On Sunday, June 11, 2017, I took my dad to the hospital for what would be the last time. Let’s back up for a minute – The night before, I came home from hanging with my cousin about 1am. My dad was still up, and he told me he was not feeling well. I could tell he was really struggling, so I asked him if he wanted to go to the hospital. He said no and wanted to be left alone. I told him all I could do to help him would be to go get him water, but that would only make him throw up even more, so I offered to take him to the hospital, again. He was adamant with a resounding no. I even looked up how long the wait was at the ER. It was less than 10 minutes. He was still not having it, so we finally went to sleep.
Fast forward to the next morning… I heard a BOOM! I tried to find my glasses. I couldn’t find my damn glasses, because I didn’t have them on my fat face. Finally, I found them under my bed. I ran into his room. He was on the floor. I was not sure he even really knew he fell on the floor. I tried to pick him up. I quickly realized that was not gonna happen unless I took a deep breath and pulled him up under his arms with all my “might.” He was not able to use the little strength he had from being so weak all these years on Dialysis. I finally picked him up and put him back on his bed. I told him I was going to take a quick shower, then we were going to the ER. He said, “Okay!” As I was getting ready, I was thinking he could have already been admitted and gotten the care he needed without having that gash on his forehead from the fall, if we had gone in the middle of the night.
Since starting Dialysis in July of 2010, it seemed we would visit Eastside Medical Center at least once a year for about a week. My dad kept his Dialysis port near his chest, instead of having a fistula, as was always recommended to him – He was so damn stubborn (might be where I got it from). He would annually get an infection from the port. This time was no different. Once he was admitted, it seemed like he was slowly getting better, but then after about a week in the hospital, I could tell he was starting to decline. It was a Sunday, and I was about to go check on him. They called to tell me he was moving to the ICU. Then, I found out that he had Sepsis and became delirious. It was very scary. That went on for about a week and a half. Then, on July 4th, I walked into his ICU room, and he looked at me and said, “What’s up, kid?” I was dumbfounded that he seemed “normal!”
By now, he had been in the hospital for over a month. He was looking to leave there and get into Eastside Medical Center’s Rehab Facility down the street for Physical Therapy to get stronger. Now, he had no strength from being bedridden while he was delirious. He tried hard, but he was not getting any stronger. Then, he had to go back in the hospital. He ended up being there for another two weeks. After that, he tried a different rehab center, but they could not help him, either. He found out if he had ever gotten out of these facilities again that he would have needed surgery on both rotator cuffs, as he could not lift either arm even halfway.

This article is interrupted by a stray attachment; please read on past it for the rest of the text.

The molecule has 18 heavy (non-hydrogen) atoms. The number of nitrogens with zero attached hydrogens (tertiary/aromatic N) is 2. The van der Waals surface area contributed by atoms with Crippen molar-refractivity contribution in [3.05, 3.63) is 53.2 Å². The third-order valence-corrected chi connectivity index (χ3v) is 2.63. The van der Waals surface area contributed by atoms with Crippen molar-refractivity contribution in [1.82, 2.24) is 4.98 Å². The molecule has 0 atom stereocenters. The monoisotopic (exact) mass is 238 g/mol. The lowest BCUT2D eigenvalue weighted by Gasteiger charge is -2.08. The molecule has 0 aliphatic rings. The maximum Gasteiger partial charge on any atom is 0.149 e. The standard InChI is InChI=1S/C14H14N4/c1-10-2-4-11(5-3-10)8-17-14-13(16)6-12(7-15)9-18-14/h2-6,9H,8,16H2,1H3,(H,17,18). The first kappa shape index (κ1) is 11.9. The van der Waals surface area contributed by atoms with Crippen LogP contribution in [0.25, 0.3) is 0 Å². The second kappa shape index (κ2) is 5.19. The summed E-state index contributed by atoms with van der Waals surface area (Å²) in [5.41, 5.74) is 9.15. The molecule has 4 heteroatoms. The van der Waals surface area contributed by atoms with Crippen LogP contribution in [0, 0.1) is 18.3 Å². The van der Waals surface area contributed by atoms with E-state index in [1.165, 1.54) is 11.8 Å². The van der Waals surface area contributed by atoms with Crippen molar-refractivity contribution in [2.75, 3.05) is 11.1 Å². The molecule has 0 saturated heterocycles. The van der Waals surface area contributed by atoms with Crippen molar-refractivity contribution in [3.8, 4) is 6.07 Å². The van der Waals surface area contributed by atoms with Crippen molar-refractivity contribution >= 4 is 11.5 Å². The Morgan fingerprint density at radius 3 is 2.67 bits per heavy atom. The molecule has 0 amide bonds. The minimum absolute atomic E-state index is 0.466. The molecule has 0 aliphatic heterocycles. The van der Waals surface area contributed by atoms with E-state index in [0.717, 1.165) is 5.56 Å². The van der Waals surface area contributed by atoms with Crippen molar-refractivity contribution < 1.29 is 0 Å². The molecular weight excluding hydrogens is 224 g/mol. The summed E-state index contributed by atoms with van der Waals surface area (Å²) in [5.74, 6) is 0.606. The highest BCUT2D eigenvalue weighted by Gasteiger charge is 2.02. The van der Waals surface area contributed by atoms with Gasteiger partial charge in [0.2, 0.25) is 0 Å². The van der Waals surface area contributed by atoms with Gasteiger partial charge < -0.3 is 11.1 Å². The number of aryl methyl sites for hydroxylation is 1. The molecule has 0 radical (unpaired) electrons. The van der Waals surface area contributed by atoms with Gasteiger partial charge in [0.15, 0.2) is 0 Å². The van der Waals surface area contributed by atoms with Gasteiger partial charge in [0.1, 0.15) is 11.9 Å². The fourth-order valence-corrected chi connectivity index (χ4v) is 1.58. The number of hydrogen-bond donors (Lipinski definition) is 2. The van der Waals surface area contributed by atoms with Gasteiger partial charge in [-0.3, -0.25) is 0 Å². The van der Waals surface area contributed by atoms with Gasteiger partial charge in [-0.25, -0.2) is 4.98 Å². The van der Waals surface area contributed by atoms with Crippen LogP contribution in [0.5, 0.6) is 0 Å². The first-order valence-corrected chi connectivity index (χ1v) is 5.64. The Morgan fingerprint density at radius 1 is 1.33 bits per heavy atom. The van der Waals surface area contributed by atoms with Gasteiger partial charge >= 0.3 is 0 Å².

He started asking me what I knew about hospice. At that point, the only way he could get into hospice was by stopping Dialysis. So, he went to his normal Dialysis center for one last Monday, Wednesday, and Friday. On that Friday, I gathered his items from his last rehab center and met him over at the hospice facility. I could not believe I was about to walk into my dad’s room, and see him on his literal deathbed. He got there on a Friday night and peacefully passed away the following Thursday evening. They called me about 30 minutes before he ended up passing away to tell me to get up there, because he was about to “transition.” I walked in the door, and I asked if he was still alive. They said he had passed away a few minutes earlier. I walked into his room, and saw him lying there dead. It is something I will NEVER forget. I was numb, and I still am. I don’t think that will ever go away. I called my sister. I could not believe we were parentless.
I learned so many life lessons throughout those two months. Things matter in this world, but it is all about putting them into perspective. I still have a lot of growing up to do, but I feel I grew up so much in those two months. I am glad I was able to be there for him. He was definitely there for me. I am forever grateful that we got as close as we did toward the end.
Life is too damn short. Make that call. Give that extra hug. If something is on your mind, then tell that person. Unfortunately, at some point, you won’t be able to do that anymore. It is not fair. Life is not fair. Just do the best you can each and every day, so that you will have no regrets when it is all said and done.
I miss you, and love you very much, my boi!
Gordon Greenhut (April 3, 1955 – August 10, 2017)